Shuvalov Palace on the Fontanka River
|Address||21 Fontanka River Embankment|
|Town or city||Saint Petersburg|
|Current tenants||Fabergé Museum|
|Named for||Shuvalov family|
|Design and construction|
|Architect||Giacomo Quarenghi (possible)|
|Architect||Bernard de Simone, Nikolai Yefimov (1844-1859)|
The Shuvalov Palace or Naryshkin-Shuvalov Palace (Russian: Шуваловский Дворец; Дворец Нарышкиных-Шуваловых) is a neoclassical palace on the Fontanka River in Saint Petersburg, Russia. Once home to the noble Shuvalov and Naryshkin families, the building has housed the Fabergé Museum since 2013.
The details of the construction are unknown, but the Naryshkin-Shuvalov Palace was constructed in the late 18th century, possibly to a design by Italian architect Giacomo Quarenghi. The first owners of the palace were the Count and Countess Vorontsov.
In 1799, Maria Naryshkina, born Princess Maria Czetwertyńska-Światopełk (who was a Polish noble and was for 13 years the mistress of Tsar Alexander I) purchased the palace. Her husband, Dmitri Lvovich Naryshkin, filled it with spectacular art and marble sculptures, as well as antiquities including gems, coins, and weapons. The palace became the center of the Saint Petersburg society, and its grand ballroom — also known as the Alexandrovsky or White Column Hall — played host to society balls of up to 1,000 people. The most famous ball was held on 29 April [O.S. 17 April] 1834 to celebrate the 16th birthday of the tsarevich Alexander Nikolaevich, the future Emperor Alexander II.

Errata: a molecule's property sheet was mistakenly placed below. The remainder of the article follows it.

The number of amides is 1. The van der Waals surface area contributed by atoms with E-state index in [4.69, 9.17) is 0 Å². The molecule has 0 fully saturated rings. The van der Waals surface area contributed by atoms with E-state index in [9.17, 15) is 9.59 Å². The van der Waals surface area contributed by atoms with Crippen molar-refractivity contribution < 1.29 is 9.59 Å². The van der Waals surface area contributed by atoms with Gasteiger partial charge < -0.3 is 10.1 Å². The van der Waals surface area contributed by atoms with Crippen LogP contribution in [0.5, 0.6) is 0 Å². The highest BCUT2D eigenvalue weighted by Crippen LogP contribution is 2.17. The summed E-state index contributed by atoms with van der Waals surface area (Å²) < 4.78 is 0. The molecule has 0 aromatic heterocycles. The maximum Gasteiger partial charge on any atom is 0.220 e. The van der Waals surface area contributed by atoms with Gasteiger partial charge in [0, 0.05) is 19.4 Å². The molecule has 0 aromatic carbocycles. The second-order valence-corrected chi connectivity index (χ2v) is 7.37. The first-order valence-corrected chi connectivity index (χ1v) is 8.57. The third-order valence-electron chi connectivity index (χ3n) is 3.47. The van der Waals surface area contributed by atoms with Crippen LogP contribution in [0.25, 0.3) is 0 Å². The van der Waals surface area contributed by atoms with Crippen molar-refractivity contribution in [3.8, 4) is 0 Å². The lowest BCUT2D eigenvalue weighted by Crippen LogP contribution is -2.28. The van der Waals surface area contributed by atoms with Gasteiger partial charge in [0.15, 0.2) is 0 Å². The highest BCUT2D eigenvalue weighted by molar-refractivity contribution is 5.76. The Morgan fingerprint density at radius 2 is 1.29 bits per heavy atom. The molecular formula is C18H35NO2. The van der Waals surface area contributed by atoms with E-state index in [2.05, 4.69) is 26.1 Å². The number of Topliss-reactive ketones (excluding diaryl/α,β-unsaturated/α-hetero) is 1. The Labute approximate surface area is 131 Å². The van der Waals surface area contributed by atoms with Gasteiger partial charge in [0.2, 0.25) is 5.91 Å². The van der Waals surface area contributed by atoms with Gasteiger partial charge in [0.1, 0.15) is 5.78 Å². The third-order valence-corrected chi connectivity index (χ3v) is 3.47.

In 1844, the palace underwent extensive renovation for the wedding of Sofia Lvovna Naryshkina, the only daughter of Lev Naryshkin and Olga Potocka, to Count Pyotr Pavlovich Shuvalov. After the 1846 wedding, the palace became known as the Naryshkin-Shuvalov Palace. The renovation of the Naryshkin-Shuvalov Palace would continue until 1859, during which time it was redone in a neo-Renaissance style by the French architect Bernard de Simone and Russian Nikolai Yefimovich Yefimov.
When World War I began in 1914, the last owner of the palace, Yelizaveta Vladimirovna Shuvalova, donated the house to be used as a military hospital for wounded soldiers. The great ballroom was used as an officer's ward. After the Russian Revolution in 1917, the Shuvalov Palace was nationalized on 1 August 1918.
After the Revolution, the palace's celebrated artwork and antiquities were strategically hidden in secret hiding spots. The first items were discovered in 1919 when the World War I infirmary was removed. A large pantry was discovered under the fireplace in the "Blue Room," containing paintings, porcelain and Limoges enamel.
From 1919 to 1925, the "Museum of Aristocratic Life" operated in the palace. Following the closing of the museum, the majority of the Shuvalov collections were transferred to the Hermitage Museum and the Russian Museum, while some of the items remained in the museum fund.
The palace then served as a print house followed by a design institute in the 1930s. During the Siege of Leningrad, shelling and bombing heavily damaged the palace. On 14 September 1941, a bomb completely destroyed the courtyard wing. An incendiary bomb caused even greater damage when it went through the roof into the attic above the Alexander Hall, starting a devastating fire that caused the roof to collapse.
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